January 12, 2012

Beware the Ides of March. So says the soothsayer to  Caesar, and I to you if what you are after is a tightly coiled thriller that packs a breathtaking punch. For while The Ides of March is often a good movie, it is not once an exciting, involving or educational one. It is safe, smooth and reeks of worthiness. Much like the man who wrote, produced and directed it. You just wish that George Clooney’s obvious passion for the body politic would result in something more intense. That he tear into his subject matter with relish and lay off the polish.

Ryan Gosling stars as Stephen Meyers, press officer to one of those dreamboat Democrats that the West Wing and Hollywood constantly try to convince us exist. Protegee, pawn, player and pseudo-idealist we watch as a pragmatist emerges from the larvae of fantasy as he cleans up his bosses mess, plucks knives out of his own back and discovers the poison that flows beneath the empty rhetoric.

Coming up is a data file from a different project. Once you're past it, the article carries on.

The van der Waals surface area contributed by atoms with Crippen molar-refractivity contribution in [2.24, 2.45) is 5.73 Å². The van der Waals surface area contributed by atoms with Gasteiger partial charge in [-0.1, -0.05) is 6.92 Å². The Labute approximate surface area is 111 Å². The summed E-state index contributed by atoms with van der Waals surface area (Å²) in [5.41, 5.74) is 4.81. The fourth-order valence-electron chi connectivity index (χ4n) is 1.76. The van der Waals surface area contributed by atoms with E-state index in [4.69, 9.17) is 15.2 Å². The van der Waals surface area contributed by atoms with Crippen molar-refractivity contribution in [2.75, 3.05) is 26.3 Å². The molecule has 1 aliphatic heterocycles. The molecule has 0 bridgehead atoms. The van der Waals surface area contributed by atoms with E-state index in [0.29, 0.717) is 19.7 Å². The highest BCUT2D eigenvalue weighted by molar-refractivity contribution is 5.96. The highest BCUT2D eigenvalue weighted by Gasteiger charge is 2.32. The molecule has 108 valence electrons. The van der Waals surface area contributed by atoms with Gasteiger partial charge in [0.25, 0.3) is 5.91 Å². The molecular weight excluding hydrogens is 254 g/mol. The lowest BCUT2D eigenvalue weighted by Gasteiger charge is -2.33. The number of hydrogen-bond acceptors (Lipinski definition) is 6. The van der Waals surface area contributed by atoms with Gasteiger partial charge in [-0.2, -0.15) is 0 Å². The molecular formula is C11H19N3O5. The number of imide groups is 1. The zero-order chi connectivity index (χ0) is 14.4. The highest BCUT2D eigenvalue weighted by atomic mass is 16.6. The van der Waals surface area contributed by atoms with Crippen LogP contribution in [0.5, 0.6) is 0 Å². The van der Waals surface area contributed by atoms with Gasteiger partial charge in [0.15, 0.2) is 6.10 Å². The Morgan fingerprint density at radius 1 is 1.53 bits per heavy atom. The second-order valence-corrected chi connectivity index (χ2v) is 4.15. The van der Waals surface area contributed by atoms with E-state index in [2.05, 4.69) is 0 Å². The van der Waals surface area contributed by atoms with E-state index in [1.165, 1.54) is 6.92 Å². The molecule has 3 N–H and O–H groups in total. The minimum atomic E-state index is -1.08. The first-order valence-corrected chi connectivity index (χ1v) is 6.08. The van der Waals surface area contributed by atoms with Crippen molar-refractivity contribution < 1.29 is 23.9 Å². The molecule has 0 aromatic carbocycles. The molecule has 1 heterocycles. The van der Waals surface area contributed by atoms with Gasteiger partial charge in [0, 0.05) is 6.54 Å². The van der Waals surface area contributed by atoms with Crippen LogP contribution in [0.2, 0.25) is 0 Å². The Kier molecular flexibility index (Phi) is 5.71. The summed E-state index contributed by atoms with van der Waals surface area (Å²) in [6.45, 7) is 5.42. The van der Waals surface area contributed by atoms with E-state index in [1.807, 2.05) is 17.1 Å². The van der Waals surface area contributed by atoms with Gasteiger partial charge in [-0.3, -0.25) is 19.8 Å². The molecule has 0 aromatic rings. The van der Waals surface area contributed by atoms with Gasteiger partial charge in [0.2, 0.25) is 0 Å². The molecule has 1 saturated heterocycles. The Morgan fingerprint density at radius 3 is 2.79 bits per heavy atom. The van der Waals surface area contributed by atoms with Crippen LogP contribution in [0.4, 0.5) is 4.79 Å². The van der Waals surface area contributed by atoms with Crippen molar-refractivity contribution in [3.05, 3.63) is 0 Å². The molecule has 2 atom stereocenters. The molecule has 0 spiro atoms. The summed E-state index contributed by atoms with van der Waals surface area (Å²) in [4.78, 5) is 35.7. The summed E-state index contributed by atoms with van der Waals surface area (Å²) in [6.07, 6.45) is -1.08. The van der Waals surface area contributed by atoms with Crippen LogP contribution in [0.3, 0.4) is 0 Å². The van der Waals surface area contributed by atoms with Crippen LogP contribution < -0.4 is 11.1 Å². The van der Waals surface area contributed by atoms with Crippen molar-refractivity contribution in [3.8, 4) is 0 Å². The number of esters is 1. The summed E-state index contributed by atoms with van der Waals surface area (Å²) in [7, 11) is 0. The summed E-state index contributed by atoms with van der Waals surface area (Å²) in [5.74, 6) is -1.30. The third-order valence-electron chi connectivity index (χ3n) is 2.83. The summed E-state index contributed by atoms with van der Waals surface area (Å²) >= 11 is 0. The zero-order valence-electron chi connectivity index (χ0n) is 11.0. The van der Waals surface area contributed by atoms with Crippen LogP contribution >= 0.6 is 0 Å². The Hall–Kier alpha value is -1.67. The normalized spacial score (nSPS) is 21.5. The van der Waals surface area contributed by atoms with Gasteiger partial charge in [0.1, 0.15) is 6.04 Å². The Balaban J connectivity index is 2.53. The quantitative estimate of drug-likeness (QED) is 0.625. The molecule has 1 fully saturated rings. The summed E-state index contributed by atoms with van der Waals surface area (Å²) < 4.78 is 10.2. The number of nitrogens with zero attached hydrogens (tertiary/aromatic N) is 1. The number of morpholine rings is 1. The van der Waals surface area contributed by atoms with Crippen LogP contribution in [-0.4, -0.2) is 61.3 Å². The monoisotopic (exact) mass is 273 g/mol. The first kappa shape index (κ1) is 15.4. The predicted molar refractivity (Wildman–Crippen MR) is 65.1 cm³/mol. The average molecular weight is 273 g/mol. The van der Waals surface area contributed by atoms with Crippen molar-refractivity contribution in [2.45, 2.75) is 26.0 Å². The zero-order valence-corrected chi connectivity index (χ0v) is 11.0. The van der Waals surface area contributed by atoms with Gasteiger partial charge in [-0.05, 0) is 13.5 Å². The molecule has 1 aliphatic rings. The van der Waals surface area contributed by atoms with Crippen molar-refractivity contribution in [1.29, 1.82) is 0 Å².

We’re familiar with the format, the stock characters and scenarios of the genre. But the script is too slight, too often exposing the VPL of its stage roots. And while the packaging is sleek it is never properly put to use,  as if the asthetic of the picture has been thought of as a seperate entity.

There is fine support from Philip Seymour-Hoffman and Paul Giamatti as weary, but wily, campaign managers as well as Marisa Tomei as a slippery hack. But Gosling has yet to find a way to channel his presence into something more personable.  He never communicates the internal character of Meyers to the audience, never makes us feel like what we are watching hasn’t been scripted or does anything with the part that makes us go “THAT is why he was cast in this part.”

There is no doubt that in a world saturated in remakes, reboots and redundancies that to see a movie like The Ides of March in the multiplex is a pleasing sight. It’s just a pity that it, itself, is so ‘been there, done that’.


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